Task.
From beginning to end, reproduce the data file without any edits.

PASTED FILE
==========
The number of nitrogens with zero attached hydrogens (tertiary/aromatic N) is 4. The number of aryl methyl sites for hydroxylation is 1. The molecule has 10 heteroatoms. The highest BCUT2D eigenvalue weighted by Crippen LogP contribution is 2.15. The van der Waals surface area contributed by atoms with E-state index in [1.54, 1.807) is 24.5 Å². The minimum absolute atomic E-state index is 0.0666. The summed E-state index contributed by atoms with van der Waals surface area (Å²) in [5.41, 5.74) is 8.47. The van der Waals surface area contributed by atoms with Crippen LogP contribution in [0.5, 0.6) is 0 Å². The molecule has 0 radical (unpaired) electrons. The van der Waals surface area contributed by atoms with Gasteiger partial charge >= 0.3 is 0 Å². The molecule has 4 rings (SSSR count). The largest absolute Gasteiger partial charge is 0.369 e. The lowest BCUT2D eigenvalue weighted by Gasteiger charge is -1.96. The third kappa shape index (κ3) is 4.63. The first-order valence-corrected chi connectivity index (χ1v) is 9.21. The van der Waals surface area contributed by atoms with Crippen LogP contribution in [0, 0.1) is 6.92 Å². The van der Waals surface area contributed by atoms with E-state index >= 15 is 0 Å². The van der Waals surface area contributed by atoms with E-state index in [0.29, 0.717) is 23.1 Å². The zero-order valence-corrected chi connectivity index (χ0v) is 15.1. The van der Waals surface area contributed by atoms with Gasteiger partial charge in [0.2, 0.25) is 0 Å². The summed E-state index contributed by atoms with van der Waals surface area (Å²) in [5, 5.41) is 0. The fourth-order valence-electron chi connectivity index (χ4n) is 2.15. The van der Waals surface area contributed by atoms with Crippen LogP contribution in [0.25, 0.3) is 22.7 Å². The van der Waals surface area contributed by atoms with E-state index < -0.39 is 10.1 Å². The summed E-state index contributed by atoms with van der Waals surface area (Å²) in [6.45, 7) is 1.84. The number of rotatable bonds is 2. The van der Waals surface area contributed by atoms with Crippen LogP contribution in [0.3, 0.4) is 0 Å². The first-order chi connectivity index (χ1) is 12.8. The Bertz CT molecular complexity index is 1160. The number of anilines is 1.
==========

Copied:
The number of nitrogens with zero attached hydrogens (tertiary/aromatic N) is 4. The number of aryl methyl sites for hydroxylation is 1. The molecule has 10 heteroatoms. The highest BCUT2D eigenvalue weighted by Crippen LogP contribution is 2.15. The van der Waals surface area contributed by atoms with E-state index in [1.54, 1.807) is 24.5 Å². The minimum absolute atomic E-state index is 0.0666. The summed E-state index contributed by atoms with van der Waals surface area (Å²) in [5.41, 5.74) is 8.47. The van der Waals surface area contributed by atoms with Crippen LogP contribution in [0.5, 0.6) is 0 Å². The molecule has 0 radical (unpaired) electrons. The van der Waals surface area contributed by atoms with Gasteiger partial charge >= 0.3 is 0 Å². The molecule has 4 rings (SSSR count). The largest absolute Gasteiger partial charge is 0.369 e. The lowest BCUT2D eigenvalue weighted by Gasteiger charge is -1.96. The third kappa shape index (κ3) is 4.63. The first-order valence-corrected chi connectivity index (χ1v) is 9.21. The van der Waals surface area contributed by atoms with Crippen LogP contribution in [0, 0.1) is 6.92 Å². The van der Waals surface area contributed by atoms with E-state index >= 15 is 0 Å². The van der Waals surface area contributed by atoms with E-state index in [0.29, 0.717) is 23.1 Å². The zero-order valence-corrected chi connectivity index (χ0v) is 15.1. The van der Waals surface area contributed by atoms with Gasteiger partial charge in [0.2, 0.25) is 0 Å². The summed E-state index contributed by atoms with van der Waals surface area (Å²) in [5, 5.41) is 0. The fourth-order valence-electron chi connectivity index (χ4n) is 2.15. The van der Waals surface area contributed by atoms with Crippen LogP contribution in [0.25, 0.3) is 22.7 Å². The van der Waals surface area contributed by atoms with E-state index < -0.39 is 10.1 Å². The summed E-state index contributed by atoms with van der Waals surface area (Å²) in [6.45, 7) is 1.84. The number of rotatable bonds is 2. The van der Waals surface area contributed by atoms with Crippen LogP contribution in [0.3, 0.4) is 0 Å². The first-order chi connectivity index (χ1) is 12.8. The Bertz CT molecular complexity index is 1160. The number of anilines is 1.